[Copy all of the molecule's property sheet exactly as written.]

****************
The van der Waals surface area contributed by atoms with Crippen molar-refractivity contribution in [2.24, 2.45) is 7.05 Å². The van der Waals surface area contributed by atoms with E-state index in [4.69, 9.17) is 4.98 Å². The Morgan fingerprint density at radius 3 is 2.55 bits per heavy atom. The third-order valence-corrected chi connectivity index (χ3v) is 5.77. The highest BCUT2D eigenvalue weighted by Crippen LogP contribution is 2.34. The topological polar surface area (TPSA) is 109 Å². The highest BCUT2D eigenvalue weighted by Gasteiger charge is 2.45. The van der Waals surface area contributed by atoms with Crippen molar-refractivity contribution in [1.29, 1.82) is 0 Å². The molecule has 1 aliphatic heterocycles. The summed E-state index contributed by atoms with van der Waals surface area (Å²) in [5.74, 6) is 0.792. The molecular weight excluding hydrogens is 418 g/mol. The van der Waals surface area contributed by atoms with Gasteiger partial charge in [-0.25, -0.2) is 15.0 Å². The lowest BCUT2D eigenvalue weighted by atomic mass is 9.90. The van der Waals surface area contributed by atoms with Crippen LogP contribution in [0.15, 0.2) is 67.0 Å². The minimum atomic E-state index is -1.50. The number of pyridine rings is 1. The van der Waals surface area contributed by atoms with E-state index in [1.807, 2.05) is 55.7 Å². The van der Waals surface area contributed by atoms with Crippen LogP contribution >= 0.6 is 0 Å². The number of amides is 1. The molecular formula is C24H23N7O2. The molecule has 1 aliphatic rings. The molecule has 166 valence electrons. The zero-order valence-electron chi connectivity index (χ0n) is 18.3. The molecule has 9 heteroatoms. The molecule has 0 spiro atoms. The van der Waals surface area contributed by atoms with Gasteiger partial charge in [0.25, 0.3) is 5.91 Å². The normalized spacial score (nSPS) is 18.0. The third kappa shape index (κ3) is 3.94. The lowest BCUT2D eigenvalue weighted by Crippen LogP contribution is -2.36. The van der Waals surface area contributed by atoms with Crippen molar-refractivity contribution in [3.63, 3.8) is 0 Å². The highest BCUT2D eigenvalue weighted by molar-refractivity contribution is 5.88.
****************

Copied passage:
The van der Waals surface area contributed by atoms with Crippen molar-refractivity contribution in [2.24, 2.45) is 7.05 Å². The van der Waals surface area contributed by atoms with E-state index in [4.69, 9.17) is 4.98 Å². The Morgan fingerprint density at radius 3 is 2.55 bits per heavy atom. The third-order valence-corrected chi connectivity index (χ3v) is 5.77. The highest BCUT2D eigenvalue weighted by Crippen LogP contribution is 2.34. The topological polar surface area (TPSA) is 109 Å². The highest BCUT2D eigenvalue weighted by Gasteiger charge is 2.45. The van der Waals surface area contributed by atoms with Crippen molar-refractivity contribution in [1.29, 1.82) is 0 Å². The molecule has 1 aliphatic heterocycles. The summed E-state index contributed by atoms with van der Waals surface area (Å²) in [5.74, 6) is 0.792. The molecular weight excluding hydrogens is 418 g/mol. The van der Waals surface area contributed by atoms with Gasteiger partial charge in [-0.25, -0.2) is 15.0 Å². The lowest BCUT2D eigenvalue weighted by atomic mass is 9.90. The van der Waals surface area contributed by atoms with Crippen LogP contribution in [0.15, 0.2) is 67.0 Å². The minimum atomic E-state index is -1.50. The number of pyridine rings is 1. The van der Waals surface area contributed by atoms with E-state index in [1.807, 2.05) is 55.7 Å². The van der Waals surface area contributed by atoms with Crippen LogP contribution >= 0.6 is 0 Å². The number of amides is 1. The molecular formula is C24H23N7O2. The molecule has 1 aliphatic rings. The molecule has 166 valence electrons. The zero-order valence-electron chi connectivity index (χ0n) is 18.3. The molecule has 9 heteroatoms. The molecule has 0 spiro atoms. The van der Waals surface area contributed by atoms with Gasteiger partial charge in [0.25, 0.3) is 5.91 Å². The normalized spacial score (nSPS) is 18.0. The third kappa shape index (κ3) is 3.94. The lowest BCUT2D eigenvalue weighted by Crippen LogP contribution is -2.36. The van der Waals surface area contributed by atoms with Crippen molar-refractivity contribution in [3.63, 3.8) is 0 Å². The highest BCUT2D eigenvalue weighted by molar-refractivity contribution is 5.88.